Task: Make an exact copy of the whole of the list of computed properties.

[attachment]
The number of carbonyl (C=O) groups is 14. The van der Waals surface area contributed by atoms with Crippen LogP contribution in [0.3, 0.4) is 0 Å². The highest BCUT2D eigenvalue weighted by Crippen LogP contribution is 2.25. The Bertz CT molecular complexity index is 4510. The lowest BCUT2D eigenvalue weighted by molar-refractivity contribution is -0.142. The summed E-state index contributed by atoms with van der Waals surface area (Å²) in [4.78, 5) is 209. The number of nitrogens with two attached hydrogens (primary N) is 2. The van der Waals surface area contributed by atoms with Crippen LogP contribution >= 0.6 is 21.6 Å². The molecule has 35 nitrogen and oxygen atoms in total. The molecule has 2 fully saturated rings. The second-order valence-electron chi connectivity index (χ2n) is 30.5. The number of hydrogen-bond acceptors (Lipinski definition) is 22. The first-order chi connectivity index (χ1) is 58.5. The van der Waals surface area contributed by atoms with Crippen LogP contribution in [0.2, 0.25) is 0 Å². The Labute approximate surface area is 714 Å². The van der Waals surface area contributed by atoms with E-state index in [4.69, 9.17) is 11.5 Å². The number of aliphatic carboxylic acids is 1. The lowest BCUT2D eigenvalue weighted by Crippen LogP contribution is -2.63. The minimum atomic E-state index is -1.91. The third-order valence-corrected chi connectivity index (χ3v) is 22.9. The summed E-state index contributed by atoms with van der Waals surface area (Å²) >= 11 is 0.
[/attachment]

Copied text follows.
The number of carbonyl (C=O) groups is 14. The van der Waals surface area contributed by atoms with Crippen LogP contribution in [0.3, 0.4) is 0 Å². The highest BCUT2D eigenvalue weighted by Crippen LogP contribution is 2.25. The Bertz CT molecular complexity index is 4510. The lowest BCUT2D eigenvalue weighted by molar-refractivity contribution is -0.142. The summed E-state index contributed by atoms with van der Waals surface area (Å²) in [4.78, 5) is 209. The number of nitrogens with two attached hydrogens (primary N) is 2. The van der Waals surface area contributed by atoms with Crippen LogP contribution >= 0.6 is 21.6 Å². The molecule has 35 nitrogen and oxygen atoms in total. The molecule has 2 fully saturated rings. The second-order valence-electron chi connectivity index (χ2n) is 30.5. The number of hydrogen-bond acceptors (Lipinski definition) is 22. The first-order chi connectivity index (χ1) is 58.5. The van der Waals surface area contributed by atoms with Crippen LogP contribution in [0.2, 0.25) is 0 Å². The Labute approximate surface area is 714 Å². The van der Waals surface area contributed by atoms with E-state index in [4.69, 9.17) is 11.5 Å². The number of aliphatic carboxylic acids is 1. The lowest BCUT2D eigenvalue weighted by Crippen LogP contribution is -2.63. The minimum atomic E-state index is -1.91. The third-order valence-corrected chi connectivity index (χ3v) is 22.9. The summed E-state index contributed by atoms with van der Waals surface area (Å²) >= 11 is 0.